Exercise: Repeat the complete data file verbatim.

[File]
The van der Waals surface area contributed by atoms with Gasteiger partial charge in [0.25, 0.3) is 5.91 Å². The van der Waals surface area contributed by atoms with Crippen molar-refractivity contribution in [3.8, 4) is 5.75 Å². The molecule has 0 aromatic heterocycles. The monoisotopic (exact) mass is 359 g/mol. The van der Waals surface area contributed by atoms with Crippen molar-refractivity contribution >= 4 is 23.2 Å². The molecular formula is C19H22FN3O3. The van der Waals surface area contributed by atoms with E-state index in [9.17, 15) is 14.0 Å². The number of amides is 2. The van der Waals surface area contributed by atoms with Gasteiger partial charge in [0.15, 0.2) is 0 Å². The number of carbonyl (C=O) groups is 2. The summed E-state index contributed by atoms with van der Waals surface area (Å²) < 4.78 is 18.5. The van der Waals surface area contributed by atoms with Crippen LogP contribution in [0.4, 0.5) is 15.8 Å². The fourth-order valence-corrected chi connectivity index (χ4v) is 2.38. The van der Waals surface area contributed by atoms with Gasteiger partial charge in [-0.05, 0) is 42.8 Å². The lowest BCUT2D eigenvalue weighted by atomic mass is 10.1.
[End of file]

The van der Waals surface area contributed by atoms with Gasteiger partial charge in [0.25, 0.3) is 5.91 Å². The van der Waals surface area contributed by atoms with Crippen molar-refractivity contribution in [3.8, 4) is 5.75 Å². The molecule has 0 aromatic heterocycles. The monoisotopic (exact) mass is 359 g/mol. The van der Waals surface area contributed by atoms with Crippen molar-refractivity contribution >= 4 is 23.2 Å². The molecular formula is C19H22FN3O3. The van der Waals surface area contributed by atoms with E-state index in [9.17, 15) is 14.0 Å². The number of amides is 2. The van der Waals surface area contributed by atoms with Gasteiger partial charge in [0.15, 0.2) is 0 Å². The number of carbonyl (C=O) groups is 2. The summed E-state index contributed by atoms with van der Waals surface area (Å²) < 4.78 is 18.5. The van der Waals surface area contributed by atoms with Crippen LogP contribution in [0.4, 0.5) is 15.8 Å². The fourth-order valence-corrected chi connectivity index (χ4v) is 2.38. The van der Waals surface area contributed by atoms with Gasteiger partial charge in [-0.05, 0) is 42.8 Å². The lowest BCUT2D eigenvalue weighted by atomic mass is 10.1.